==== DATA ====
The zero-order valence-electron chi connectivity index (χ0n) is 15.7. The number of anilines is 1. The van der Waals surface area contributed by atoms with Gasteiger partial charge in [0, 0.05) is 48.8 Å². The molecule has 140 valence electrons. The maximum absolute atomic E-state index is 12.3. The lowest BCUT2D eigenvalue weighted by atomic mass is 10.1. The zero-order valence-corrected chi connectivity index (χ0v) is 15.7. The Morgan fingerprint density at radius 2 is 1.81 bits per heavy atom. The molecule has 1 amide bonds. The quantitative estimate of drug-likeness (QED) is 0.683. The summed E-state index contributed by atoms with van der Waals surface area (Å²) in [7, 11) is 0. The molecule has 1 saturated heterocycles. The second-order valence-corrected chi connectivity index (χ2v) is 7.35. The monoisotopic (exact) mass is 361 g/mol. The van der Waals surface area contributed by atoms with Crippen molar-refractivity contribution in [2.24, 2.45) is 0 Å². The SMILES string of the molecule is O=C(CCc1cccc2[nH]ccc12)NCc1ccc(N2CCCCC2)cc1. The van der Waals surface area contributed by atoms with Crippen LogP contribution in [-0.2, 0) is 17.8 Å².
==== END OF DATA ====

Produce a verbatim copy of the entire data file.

The zero-order valence-electron chi connectivity index (χ0n) is 15.7. The number of anilines is 1. The van der Waals surface area contributed by atoms with Gasteiger partial charge in [0, 0.05) is 48.8 Å². The molecule has 140 valence electrons. The maximum absolute atomic E-state index is 12.3. The lowest BCUT2D eigenvalue weighted by atomic mass is 10.1. The zero-order valence-corrected chi connectivity index (χ0v) is 15.7. The Morgan fingerprint density at radius 2 is 1.81 bits per heavy atom. The molecule has 1 amide bonds. The quantitative estimate of drug-likeness (QED) is 0.683. The summed E-state index contributed by atoms with van der Waals surface area (Å²) in [7, 11) is 0. The molecule has 1 saturated heterocycles. The second-order valence-corrected chi connectivity index (χ2v) is 7.35. The monoisotopic (exact) mass is 361 g/mol. The van der Waals surface area contributed by atoms with Crippen molar-refractivity contribution in [2.24, 2.45) is 0 Å². The SMILES string of the molecule is O=C(CCc1cccc2[nH]ccc12)NCc1ccc(N2CCCCC2)cc1. The van der Waals surface area contributed by atoms with Crippen LogP contribution in [-0.2, 0) is 17.8 Å².